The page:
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How to use the Expect in bash scripting?

Here you will find out:

  • what the Expect scripting language is
  • how to use the AUTOEXPECT command
  • examples of using Expect in shell scripts
  • when DiskInternals can help you

Are you ready? Let's read!

What is the Expect scripting language?

Much like a bot that automates your scripts, the Expect scripting language works automatically, without needing user interactions. The Expect scripting language requires an “Expecting input,” and then uses the input to run an Expect script without user interaction. However, if you do not install Expect, Expect scripting won’t work on your system. To install Expect on Debian and related distributions, type:

Or, for CentOS:

Expect commands for interactive processes

If you are attempting to run interactive processes, here are the Expect commands you should know about.

  • Send: send replies or strings to a process/program
  • Spawn: start a script, command, or program
  • Expect: wait on the output of a specific process or program
  • Interact: chat with your program, set predefined commands

How to use the AUTOEXPECT command

Interestingly, you can set up an automatic Expect shell script using the AUTOEXPECT command. This command is similar to the EXPECT command; the main difference is automation.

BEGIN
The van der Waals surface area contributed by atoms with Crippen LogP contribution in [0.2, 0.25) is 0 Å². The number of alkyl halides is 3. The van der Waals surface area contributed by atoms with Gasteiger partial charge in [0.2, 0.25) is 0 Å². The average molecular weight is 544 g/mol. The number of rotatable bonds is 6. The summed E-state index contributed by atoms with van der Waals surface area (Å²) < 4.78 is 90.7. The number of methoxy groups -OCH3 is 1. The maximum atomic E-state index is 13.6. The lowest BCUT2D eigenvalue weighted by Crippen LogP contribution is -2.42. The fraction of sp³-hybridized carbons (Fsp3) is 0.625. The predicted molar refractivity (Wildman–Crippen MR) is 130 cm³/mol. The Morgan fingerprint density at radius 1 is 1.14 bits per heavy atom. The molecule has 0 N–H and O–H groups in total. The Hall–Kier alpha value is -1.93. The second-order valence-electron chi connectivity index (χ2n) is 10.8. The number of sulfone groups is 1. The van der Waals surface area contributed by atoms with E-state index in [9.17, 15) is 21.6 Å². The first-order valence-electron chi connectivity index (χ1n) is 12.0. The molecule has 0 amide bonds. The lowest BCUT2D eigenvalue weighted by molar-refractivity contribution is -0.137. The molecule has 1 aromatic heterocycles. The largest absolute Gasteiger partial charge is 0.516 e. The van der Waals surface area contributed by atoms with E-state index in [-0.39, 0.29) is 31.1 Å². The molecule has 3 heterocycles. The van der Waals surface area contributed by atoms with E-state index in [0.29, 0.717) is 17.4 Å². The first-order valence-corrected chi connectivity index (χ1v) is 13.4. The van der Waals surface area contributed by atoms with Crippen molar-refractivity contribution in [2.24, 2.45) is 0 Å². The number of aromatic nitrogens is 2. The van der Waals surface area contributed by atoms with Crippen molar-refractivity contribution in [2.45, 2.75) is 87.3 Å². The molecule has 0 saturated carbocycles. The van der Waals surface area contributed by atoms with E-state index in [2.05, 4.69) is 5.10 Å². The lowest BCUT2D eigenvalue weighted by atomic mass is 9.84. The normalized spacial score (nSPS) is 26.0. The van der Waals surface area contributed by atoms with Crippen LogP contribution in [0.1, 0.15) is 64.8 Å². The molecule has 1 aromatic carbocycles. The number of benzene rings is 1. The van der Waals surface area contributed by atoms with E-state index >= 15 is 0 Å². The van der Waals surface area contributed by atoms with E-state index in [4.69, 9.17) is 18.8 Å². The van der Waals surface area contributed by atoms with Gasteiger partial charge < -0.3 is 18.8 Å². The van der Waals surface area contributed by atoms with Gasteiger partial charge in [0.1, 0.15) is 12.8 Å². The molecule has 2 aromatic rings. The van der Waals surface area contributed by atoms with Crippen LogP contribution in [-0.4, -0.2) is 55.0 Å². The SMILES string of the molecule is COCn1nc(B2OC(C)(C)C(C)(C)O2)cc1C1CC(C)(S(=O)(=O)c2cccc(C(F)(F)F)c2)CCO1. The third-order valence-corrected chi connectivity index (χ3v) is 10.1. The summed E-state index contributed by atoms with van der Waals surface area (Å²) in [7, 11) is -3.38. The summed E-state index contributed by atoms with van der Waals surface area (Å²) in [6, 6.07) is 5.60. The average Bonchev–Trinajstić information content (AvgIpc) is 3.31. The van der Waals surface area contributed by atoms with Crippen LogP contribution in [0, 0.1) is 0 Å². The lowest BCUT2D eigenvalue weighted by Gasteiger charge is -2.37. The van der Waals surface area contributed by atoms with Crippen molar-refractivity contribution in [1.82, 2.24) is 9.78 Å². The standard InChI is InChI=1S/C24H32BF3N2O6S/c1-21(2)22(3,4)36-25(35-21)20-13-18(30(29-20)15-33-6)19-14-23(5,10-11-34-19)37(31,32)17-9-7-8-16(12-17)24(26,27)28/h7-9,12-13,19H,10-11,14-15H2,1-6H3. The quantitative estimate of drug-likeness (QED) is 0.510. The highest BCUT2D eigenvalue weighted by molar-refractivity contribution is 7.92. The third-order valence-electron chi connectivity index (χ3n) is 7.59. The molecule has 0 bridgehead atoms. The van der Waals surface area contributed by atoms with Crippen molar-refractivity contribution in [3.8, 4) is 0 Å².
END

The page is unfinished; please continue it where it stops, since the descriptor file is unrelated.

You will have to enter your Expect script as a parameter, including all answers to each question on your script to automate its process via the AUTOEXPECT command. The AUTOEXPECT command will save the answers in a new separate file.


The above command will create a new file, called “script.exp”.

Run the new file “script.exp”, and you will get the same answers you expected.

Examples of using Expect in shell scripts

Below are some examples of using expect in Bash scripting:

1. “Hello World”

The script below will expect a specific string, “hello”, in order to send “world” as a response.

2. Setting Timeout On Expect String

The default timeout is 10 seconds, but you can change this setting to any other value.

3. If/Else Conditions

This is how to use if/else clauses in Expect scripts.

Note: Make sure you put the opening braces on the same line.

4. FOR Loops

FOR loops can also be adopted for repetitive tasks. To do so, you must identify three fields:

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